In EV practice numerous types of assessments are performed, and one learns to cross-check them to be doubly and triply certain that what one is going to do is a helpful idea. In working in this manner, the most surprising treatments can emerge, and I find this exciting and challenging. One can be led in the EV process to work on channels that one would never have thought to involve in a given the patient’s complaint. When I say “led” I mean that our palpatory exams bring us to these channels and a quite specific point. That this is accomplished by palpation and not by our thinking and analysis of the case is liberating to me. I have to rush in though to clarify: In EV there is indeed a role for all sorts of acupuncture theories, but the EV assessments inform us if they will bring the needed changes for the patient.
Earlier in my career I would not have believed my hands up to the task of the EV assessments, but when I see how quickly students pick up the work, I realize it is all teachable and not a function of having seen years of patients. The EV team has been teaching this material for quite some time now, and their presentations are honed to the level of a high art. What the participants are to do and how they are to do it is always crystal clear.
Although the EV style represents a collaborative effort of the EV team, and as such is not the exclusive work of Dan Bensky, I want to make a few observations about studying with someone who has been in practice for 45 years and who has studied and practiced the entire time with focus and dedication. First, many do not know that Dan is also an osteopath with the impressive palpatory skills that come with doing that work seriously for more than four decades. This high-level palpatory sensitivity is brought to bear in how he practices acupuncture. And beyond his remarkable treatment skills, Dan is a gifted teacher. His pedagogical talent lies in precise preparation and possibly the clearest communication I have encountered from any teacher. It is evident he has thought about many aspects of our profession and has valuable insights to offer to his students. I recommend readers look at his translation (with Chip Chace) of parts of the first chapter of the Ling Shu to get a sense of the nuanced understanding he brings to his work. Here are links to this two-part article from the EV website:
In writing about EV I have come to refer to it as a “mature medicine.” I do not mean this as an insult to other styles; in any style if we dedicate ourselves, we can advance to a higher level of practice. So much effort over the centuries in innumerable styles has been devoted to advancing East Asian Medicine, and we have to be grateful for all of these efforts. Because of my position as co-owner of a seminar-hosting company (www.pdxtjmseminars.com) I have had the unique opportunity to study with many masters, and I have great respect for their work. But the EV practice calls on me to develop a level of sensitivity that is uncommon in our field—not unmatched perhaps, but certainly uncommon.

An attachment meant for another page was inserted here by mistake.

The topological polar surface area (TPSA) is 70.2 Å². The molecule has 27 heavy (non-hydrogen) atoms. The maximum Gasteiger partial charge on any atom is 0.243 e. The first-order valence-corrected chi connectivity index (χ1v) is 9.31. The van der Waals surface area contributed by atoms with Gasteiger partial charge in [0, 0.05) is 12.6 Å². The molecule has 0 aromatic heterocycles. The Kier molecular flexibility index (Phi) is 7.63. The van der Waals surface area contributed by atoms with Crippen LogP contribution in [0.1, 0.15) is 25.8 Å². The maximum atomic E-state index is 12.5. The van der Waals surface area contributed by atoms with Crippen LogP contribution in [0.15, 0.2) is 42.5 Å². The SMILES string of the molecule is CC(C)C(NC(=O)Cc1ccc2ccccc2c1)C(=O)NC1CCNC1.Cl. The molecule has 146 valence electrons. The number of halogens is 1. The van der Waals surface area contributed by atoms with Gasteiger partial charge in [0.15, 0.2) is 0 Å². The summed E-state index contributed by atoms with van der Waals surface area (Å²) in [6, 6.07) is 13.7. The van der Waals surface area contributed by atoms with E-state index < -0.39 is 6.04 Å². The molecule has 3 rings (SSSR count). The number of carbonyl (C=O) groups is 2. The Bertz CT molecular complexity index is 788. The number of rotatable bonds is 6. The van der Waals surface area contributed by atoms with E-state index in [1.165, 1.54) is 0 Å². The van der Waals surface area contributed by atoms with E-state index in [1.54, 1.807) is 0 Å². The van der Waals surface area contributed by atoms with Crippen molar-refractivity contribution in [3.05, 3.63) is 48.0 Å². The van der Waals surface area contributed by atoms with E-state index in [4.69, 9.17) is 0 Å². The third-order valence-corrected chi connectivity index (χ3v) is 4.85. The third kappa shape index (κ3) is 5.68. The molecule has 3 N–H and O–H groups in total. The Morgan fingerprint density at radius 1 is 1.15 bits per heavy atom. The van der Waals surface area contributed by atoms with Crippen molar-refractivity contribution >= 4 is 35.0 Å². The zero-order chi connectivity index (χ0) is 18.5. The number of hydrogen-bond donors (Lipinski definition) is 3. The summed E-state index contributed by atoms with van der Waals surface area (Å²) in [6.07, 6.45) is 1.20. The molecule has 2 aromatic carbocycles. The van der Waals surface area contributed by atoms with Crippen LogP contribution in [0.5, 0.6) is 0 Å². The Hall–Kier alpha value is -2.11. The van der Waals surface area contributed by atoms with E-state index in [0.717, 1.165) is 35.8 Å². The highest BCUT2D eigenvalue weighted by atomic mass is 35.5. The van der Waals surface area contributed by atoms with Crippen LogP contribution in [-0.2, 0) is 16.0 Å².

The Gregory Bateson, the late great cross-disciplinary genius once said:
“All forms are transforms of messages.”
One has to think a bit about the intended meaning here in this terse quote. It presents the same message we can find in Goethe’s scientific writings. (Goethe was much prouder of his unique approach to science than he was of his enormous literary achievements, though in his day his scientific ideas were often dismissed as the work of a dilettante, not a genuine scientist!) The message? Nature is language. That is NOT intended as a metaphor by Bateson, nor was it by Goethe. A tree is a story you might say, and by extension a human body also has a great deal of information hidden in its particular form. Form is language for those with the eyes (and hands) to read it. Engaging Vitality is a style of acupuncture that has taught me to access information from the story in the bodies of my patients that I had previously missed. I am grateful to have this new way opened to me. I encourage readers to key an eye out for further EV trainings.
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Kind regards all around,